There’s a selection dilemma with former skipper Angelo Mathews returning to the side after missing the West Indies Tests due to personal reasons. Pathum Nissanka, who came in for his place, grabbed the opportunity from both hands with a hundred on debut. He became the first Sri Lankan to score a Test hundred in his maiden Test away from home.

It remains to be seen whom the selectors will leave out.  It could be Oshada Fernando with Nissanka swapping places for the number three slot. Or it could be Niroshan Dickwella, from whom wicketkeeping gloves could be taken away and given to Dinesh Chandimal.

The move has been something that has been discussed for a while now but since being put under pressure, Dickwella has not only contributed with the bat but shown more responsibility as well. The first Test match against Bangladesh gets underway on Wednesday in a bio secure bubble. Expect a bit of rain during the series, particularly in the evenings as it is always the case in the hill capital. Well, we were actually told when the ground was built that it was located in one of the driest areas in the Central Province. Very little the press realized that we were being taken for a ride. And of course the venue is located in the electorate of the then Sports Minister.

Bangladesh need to raise their game in this series after a disappointing few months at home. That they will not have the services of Shakib Al Hasan and Mustafizur Rahman is a further blow for them.

Pallekele will host both Tests and could be a major hub throughout this year when limited over games take place in ‘bio bubble’ environment.

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Sri Lanka back pace for Bangladesh Tests

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by Rex Clementine

Having conducted the England Test series so well in a ‘bio-secure bubble’ in Galle, Sri Lanka Cricket has decided to move the Bangladesh series to Pallekele. Did any technical reasons prompt SLC to move from the coastal town to the hill capital?  Not really. The move is a tactical one. The Sri Lankans would be thinking that spin is Bangladesh’s strength so the best way to beat them is through pace. Hence, the shift to Kandy where seamers get much more purchase and value for money for their efforts.

The move may look somewhat defensive. Given the England experience where the Somerset duo of Dom Bess and Jack Leach made a mockery of Sri Lanka’s top and middle order, the hosts seem to be not wanting to play into Bangladesh’s hands whose spinners have been quite formidable in recent years.

Hence having shifted base to Kandy, Sri Lanka could go all out with a  pace heavy attack when the Test series gets underway next week. Wanindu Hasaranga could be the only spinner in the side with Dhananjaya de Silva’s part time off-spin as back up.

Lahiru Kumara has returned to the squad having missed the West Indies tour after being tested positive for COVID-19. There was a lot of excitement that Sri Lanka would be able to see two of their quickest bowlers in action in the same match but Dushmantha Chameera, has pulled out from the series due to personal reasons.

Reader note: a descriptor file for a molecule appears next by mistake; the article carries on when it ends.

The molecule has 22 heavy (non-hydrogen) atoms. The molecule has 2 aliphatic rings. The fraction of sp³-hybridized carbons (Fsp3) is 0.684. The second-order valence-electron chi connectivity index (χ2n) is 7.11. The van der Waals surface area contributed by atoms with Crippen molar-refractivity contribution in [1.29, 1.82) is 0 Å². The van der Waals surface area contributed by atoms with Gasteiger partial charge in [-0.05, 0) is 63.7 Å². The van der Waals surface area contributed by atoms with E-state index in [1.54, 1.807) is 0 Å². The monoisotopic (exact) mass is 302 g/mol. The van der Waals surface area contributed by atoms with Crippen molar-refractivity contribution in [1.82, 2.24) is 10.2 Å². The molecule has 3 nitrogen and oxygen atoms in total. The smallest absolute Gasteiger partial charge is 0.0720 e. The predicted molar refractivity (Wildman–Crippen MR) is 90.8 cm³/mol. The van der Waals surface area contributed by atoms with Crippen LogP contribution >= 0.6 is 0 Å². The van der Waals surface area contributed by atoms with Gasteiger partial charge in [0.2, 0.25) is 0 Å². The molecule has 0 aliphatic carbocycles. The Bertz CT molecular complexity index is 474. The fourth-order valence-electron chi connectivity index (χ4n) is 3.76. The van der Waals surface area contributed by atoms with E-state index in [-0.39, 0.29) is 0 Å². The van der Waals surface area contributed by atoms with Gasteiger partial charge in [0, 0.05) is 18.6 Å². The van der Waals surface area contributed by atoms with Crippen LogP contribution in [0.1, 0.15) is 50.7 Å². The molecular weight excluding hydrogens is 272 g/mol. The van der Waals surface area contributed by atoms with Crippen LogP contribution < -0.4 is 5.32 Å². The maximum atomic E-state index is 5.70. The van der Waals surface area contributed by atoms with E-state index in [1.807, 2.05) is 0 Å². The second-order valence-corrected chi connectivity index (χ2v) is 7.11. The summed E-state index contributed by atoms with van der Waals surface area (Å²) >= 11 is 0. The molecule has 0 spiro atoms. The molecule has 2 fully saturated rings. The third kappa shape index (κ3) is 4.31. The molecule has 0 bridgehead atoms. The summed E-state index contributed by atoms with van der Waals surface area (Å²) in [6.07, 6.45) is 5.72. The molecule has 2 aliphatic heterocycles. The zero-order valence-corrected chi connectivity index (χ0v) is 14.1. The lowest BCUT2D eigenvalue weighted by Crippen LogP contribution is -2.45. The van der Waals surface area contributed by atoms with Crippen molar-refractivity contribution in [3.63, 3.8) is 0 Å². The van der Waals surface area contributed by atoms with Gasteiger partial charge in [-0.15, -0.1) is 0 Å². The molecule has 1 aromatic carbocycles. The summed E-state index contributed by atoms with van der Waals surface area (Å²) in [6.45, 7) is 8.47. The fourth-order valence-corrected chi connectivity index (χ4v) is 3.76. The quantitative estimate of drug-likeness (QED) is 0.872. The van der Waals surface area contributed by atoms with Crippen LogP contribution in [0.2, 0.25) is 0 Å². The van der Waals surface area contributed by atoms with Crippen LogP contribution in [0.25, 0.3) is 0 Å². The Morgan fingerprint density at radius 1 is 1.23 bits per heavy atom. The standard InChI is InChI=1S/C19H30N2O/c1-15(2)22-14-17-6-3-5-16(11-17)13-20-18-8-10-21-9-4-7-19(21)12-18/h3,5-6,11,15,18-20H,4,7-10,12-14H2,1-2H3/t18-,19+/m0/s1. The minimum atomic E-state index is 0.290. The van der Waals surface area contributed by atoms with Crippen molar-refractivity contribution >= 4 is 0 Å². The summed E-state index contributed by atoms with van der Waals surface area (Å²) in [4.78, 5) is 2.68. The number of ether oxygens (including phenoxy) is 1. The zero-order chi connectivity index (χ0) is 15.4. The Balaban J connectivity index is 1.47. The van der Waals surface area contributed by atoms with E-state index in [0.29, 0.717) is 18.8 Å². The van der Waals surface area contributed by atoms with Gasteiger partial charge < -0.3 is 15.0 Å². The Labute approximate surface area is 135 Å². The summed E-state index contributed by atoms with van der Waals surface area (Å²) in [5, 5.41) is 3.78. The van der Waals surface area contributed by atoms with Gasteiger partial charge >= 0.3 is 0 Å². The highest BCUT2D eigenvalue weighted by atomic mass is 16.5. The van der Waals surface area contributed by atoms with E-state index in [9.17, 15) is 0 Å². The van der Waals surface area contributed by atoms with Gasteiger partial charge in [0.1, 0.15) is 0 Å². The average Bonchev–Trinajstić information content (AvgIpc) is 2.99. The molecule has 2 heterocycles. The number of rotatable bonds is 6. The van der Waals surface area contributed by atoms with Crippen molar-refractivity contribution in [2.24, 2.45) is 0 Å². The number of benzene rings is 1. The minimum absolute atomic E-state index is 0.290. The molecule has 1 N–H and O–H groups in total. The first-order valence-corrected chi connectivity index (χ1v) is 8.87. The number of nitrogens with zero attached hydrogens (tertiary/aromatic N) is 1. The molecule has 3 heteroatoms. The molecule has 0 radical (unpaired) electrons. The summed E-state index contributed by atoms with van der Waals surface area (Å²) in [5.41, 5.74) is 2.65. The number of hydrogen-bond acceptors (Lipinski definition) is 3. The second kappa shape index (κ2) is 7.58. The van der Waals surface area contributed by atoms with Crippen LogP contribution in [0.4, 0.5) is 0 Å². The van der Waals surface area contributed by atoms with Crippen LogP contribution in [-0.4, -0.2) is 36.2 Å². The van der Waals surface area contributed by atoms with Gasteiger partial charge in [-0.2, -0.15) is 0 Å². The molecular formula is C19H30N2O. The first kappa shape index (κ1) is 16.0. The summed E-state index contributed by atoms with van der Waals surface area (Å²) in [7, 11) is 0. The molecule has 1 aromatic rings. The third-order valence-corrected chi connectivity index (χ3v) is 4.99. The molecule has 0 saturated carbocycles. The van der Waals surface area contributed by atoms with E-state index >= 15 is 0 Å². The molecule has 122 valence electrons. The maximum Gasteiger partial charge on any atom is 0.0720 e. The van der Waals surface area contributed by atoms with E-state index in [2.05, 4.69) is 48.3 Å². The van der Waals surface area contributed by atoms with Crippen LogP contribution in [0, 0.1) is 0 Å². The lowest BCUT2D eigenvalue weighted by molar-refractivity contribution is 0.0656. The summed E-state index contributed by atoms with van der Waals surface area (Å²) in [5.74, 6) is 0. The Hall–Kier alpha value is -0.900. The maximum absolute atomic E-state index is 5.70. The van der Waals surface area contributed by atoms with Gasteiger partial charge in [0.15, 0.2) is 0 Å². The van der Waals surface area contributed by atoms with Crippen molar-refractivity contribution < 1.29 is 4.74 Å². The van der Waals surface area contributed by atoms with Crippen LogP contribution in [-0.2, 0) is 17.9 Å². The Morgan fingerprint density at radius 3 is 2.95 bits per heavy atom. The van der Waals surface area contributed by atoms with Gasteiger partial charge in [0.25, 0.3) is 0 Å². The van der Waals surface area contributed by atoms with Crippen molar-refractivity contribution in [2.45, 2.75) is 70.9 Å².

Suranga Lakmal, who was named Player of the Series in the Caribbean after his impressive performance, will spearhead the attack. Vishwa Fernando will add variety with his left arm bowling and it remains to be seen how well he does in helpful conditions having fared well in South Africa early this year.

There are a few issues with the spin department after Lasith Embuldeniya was ruled out with injury. Duvindu Tillekeratne is also down with injury while Prabath Jayasuriya, who had shown la ot of promise was almost picked for the series but he became ineligible for selection after failing the skin fold test marginally. That opened up a slot for rookie Praveen Jayawickrama who is thin on experience having played just a handful of First Class matches

Bangaldesh will be handicapped as Shakib Al Hasan their biggest match winner is in India playing the IPL. They will also miss the services of Mustafizur Rahman, the spearhead of the attack.

Still, the tourists have some solid players. Off-spinner Mehidy Hasan recently became the fastest Bangladeshi to claim 100 Test wickets and at the age of 23 a  lot is expected of him.  He is more than a  handy bat having already posted a hundred and three half-centuries in Test match cricket.

Tamim Iqbal, Mominul Haque and Mushfiqur Rahim are the mainstay of their batting. Mushfiqur has been ever present in the Bangladeshi side having made his Test debut 16 years ago at the age of 18.

Former captain Angelo Mathews is back in the side having returned home from the West Indies early. Which of the seven batters will miss out to accommodate Mathews remains to be seen.

Sri Lanka have won 16 of the 20 Tests against Bangladesh and lost just one game. However, most of those wins were in the early days and in recent years Bangladesh have done well competing and drawing games.